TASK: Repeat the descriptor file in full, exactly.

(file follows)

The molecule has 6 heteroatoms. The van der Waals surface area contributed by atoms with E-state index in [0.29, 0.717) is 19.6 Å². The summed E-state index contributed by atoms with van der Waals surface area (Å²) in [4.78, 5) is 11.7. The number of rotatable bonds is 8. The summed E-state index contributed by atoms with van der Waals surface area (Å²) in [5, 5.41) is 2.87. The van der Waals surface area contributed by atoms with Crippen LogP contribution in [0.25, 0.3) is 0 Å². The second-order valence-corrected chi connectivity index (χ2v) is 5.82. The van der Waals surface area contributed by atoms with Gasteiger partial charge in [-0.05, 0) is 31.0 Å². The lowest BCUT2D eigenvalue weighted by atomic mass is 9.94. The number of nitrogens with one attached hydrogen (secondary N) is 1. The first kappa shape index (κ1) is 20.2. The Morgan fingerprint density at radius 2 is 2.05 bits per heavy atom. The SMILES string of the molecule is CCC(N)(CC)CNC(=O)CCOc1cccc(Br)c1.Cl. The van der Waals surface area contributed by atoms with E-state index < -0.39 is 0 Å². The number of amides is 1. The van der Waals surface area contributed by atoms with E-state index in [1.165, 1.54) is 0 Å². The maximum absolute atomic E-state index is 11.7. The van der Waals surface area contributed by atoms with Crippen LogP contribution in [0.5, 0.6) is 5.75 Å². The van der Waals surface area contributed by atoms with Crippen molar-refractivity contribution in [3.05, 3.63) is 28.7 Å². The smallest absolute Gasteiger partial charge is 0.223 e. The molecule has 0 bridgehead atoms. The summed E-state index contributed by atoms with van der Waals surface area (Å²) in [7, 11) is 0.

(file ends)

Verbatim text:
The molecule has 6 heteroatoms. The van der Waals surface area contributed by atoms with E-state index in [0.29, 0.717) is 19.6 Å². The summed E-state index contributed by atoms with van der Waals surface area (Å²) in [4.78, 5) is 11.7. The number of rotatable bonds is 8. The summed E-state index contributed by atoms with van der Waals surface area (Å²) in [5, 5.41) is 2.87. The van der Waals surface area contributed by atoms with Crippen LogP contribution in [0.25, 0.3) is 0 Å². The second-order valence-corrected chi connectivity index (χ2v) is 5.82. The van der Waals surface area contributed by atoms with Gasteiger partial charge in [-0.05, 0) is 31.0 Å². The lowest BCUT2D eigenvalue weighted by atomic mass is 9.94. The number of nitrogens with one attached hydrogen (secondary N) is 1. The first kappa shape index (κ1) is 20.2. The Morgan fingerprint density at radius 2 is 2.05 bits per heavy atom. The SMILES string of the molecule is CCC(N)(CC)CNC(=O)CCOc1cccc(Br)c1.Cl. The van der Waals surface area contributed by atoms with E-state index < -0.39 is 0 Å². The number of amides is 1. The van der Waals surface area contributed by atoms with E-state index in [1.165, 1.54) is 0 Å². The maximum absolute atomic E-state index is 11.7. The van der Waals surface area contributed by atoms with Crippen LogP contribution in [0.5, 0.6) is 5.75 Å². The van der Waals surface area contributed by atoms with Crippen molar-refractivity contribution in [3.05, 3.63) is 28.7 Å². The smallest absolute Gasteiger partial charge is 0.223 e. The molecule has 0 bridgehead atoms. The summed E-state index contributed by atoms with van der Waals surface area (Å²) in [7, 11) is 0.